Elon Musk and Twitter CEO’s deposition hearing is canceled by the court

In court on Monday for a deposition meeting were Elon Musk and Parag Agrawal, CEO of Twitter. The meeting was called off, though, and neither side asked any questions. This would mean that before the court hearing in October, Musk and Twitter came to a settlement.

A deposition is a sworn testimony that the witness must vow to give truthful answers to in the US legal system. Typically, the judge will not be present at this meeting. Musk and Agrawal were supposed to have a similar meeting on Monday, but for some reason it was postponed. On Wednesday, a new deposition meeting will be held. The schedule hasn’t changed or been delayed, though.

Musk and Twitter have already committed to showing up in court in Wilmington, Delaware on October 17. This heated legal dispute between the world’s richest man and the social network may come to an end as a result of the court decision.

Advertisement A settlement between Twitter and Musk might be reached before October. The deposition meeting’s cancellation sparked rumors of a potential settlement between Elon Musk and Twitter. This is simply a hunch, so we should wait for the outcomes of the deposition meeting on Wednesday.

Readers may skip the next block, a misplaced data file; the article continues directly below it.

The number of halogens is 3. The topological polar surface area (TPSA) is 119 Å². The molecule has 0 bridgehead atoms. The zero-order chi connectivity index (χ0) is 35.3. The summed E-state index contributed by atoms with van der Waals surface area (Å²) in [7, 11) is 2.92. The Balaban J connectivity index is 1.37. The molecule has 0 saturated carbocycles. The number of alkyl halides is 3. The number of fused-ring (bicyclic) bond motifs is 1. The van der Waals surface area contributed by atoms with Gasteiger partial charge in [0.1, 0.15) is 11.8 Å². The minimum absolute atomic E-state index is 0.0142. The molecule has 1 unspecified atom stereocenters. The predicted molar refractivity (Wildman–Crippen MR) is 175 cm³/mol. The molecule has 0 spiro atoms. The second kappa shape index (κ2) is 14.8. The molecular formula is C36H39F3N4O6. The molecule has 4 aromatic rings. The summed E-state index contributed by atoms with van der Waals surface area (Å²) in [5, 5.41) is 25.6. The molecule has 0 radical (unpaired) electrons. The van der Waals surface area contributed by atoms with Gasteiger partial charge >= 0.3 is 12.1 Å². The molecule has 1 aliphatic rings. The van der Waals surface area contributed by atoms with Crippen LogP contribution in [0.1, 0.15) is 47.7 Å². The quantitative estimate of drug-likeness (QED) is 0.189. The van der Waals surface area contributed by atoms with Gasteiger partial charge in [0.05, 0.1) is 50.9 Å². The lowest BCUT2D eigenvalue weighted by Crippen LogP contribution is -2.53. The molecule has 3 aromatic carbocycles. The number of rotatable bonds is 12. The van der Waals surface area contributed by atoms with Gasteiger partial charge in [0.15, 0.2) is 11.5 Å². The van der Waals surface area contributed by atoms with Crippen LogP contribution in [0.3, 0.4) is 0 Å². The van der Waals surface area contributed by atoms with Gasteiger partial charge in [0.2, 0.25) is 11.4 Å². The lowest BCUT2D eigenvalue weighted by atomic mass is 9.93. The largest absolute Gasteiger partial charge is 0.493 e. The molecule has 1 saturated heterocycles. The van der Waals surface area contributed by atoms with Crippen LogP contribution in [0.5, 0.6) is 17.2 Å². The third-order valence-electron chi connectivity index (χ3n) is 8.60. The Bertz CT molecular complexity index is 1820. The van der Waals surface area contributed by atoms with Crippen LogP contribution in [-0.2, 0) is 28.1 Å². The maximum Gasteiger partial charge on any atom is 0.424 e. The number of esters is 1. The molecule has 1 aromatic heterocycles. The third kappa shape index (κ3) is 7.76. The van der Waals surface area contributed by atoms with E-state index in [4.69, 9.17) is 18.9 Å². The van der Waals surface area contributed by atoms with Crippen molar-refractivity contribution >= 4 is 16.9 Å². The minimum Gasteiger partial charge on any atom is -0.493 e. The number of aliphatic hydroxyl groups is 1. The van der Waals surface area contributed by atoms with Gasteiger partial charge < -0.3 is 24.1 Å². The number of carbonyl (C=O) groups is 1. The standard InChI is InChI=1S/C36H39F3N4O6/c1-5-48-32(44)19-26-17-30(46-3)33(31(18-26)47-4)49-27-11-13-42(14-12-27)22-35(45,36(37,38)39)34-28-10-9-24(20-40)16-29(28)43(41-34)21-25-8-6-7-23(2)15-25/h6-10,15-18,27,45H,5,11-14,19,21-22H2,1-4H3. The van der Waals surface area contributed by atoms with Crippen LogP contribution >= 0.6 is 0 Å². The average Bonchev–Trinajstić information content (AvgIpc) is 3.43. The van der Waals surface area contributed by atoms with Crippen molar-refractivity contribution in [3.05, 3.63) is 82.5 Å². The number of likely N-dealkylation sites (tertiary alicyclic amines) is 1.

A way out of the agreement, including the World War 3 or severance payment to the whistleblower, is being sought after by Musk and his attorneys. Twitter contends that Musk should carry out his commitments and finish the $44 billion transaction.

Musk previously stated that he is prepared to close the acquisition if Twitter clarifies their sampling procedures for identifying bogus and legitimate accounts. Additionally, former Disney CEO Bob Iger reportedly claimed that a “significant” percentage of Twitter accounts were false in 2016, which led to the cancellation of a potential purchase transaction. Musk’s attorneys are confident that they can capitalize on the former Twitter security chief’s accusations that the firm lied about its security measures.

Advertisement Musk’s assertions, according to Twitter CEO Bret Taylor, are “factually incorrect, legally insufficient, and commercially irrelevant.” The arrangement Musk signed “no longer serves his personal interests,” the author said, “therefore he refuses to honor his commitments to Twitter and its stockholders.”


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